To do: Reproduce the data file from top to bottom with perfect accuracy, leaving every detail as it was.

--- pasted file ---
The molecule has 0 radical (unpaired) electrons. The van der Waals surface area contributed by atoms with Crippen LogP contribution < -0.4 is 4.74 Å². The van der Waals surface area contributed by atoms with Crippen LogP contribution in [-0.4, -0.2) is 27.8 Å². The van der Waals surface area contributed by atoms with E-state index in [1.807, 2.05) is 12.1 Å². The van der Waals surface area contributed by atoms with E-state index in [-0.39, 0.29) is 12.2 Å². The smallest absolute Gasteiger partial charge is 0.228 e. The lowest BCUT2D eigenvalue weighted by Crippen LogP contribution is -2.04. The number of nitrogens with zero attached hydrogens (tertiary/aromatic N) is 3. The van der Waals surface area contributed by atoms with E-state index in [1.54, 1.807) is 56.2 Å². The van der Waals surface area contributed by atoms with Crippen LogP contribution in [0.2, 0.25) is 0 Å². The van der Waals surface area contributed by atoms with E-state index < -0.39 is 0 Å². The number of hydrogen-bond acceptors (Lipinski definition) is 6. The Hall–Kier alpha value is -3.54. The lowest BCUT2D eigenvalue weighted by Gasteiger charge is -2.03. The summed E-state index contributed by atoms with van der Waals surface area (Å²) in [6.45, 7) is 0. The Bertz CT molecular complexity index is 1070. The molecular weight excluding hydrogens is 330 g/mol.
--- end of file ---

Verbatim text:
The molecule has 0 radical (unpaired) electrons. The van der Waals surface area contributed by atoms with Crippen LogP contribution < -0.4 is 4.74 Å². The van der Waals surface area contributed by atoms with Crippen LogP contribution in [-0.4, -0.2) is 27.8 Å². The van der Waals surface area contributed by atoms with E-state index in [1.807, 2.05) is 12.1 Å². The van der Waals surface area contributed by atoms with E-state index in [-0.39, 0.29) is 12.2 Å². The smallest absolute Gasteiger partial charge is 0.228 e. The lowest BCUT2D eigenvalue weighted by Crippen LogP contribution is -2.04. The number of nitrogens with zero attached hydrogens (tertiary/aromatic N) is 3. The van der Waals surface area contributed by atoms with E-state index in [1.54, 1.807) is 56.2 Å². The van der Waals surface area contributed by atoms with Crippen LogP contribution in [0.2, 0.25) is 0 Å². The van der Waals surface area contributed by atoms with E-state index < -0.39 is 0 Å². The number of hydrogen-bond acceptors (Lipinski definition) is 6. The Hall–Kier alpha value is -3.54. The lowest BCUT2D eigenvalue weighted by Gasteiger charge is -2.03. The summed E-state index contributed by atoms with van der Waals surface area (Å²) in [6.45, 7) is 0. The Bertz CT molecular complexity index is 1070. The molecular weight excluding hydrogens is 330 g/mol.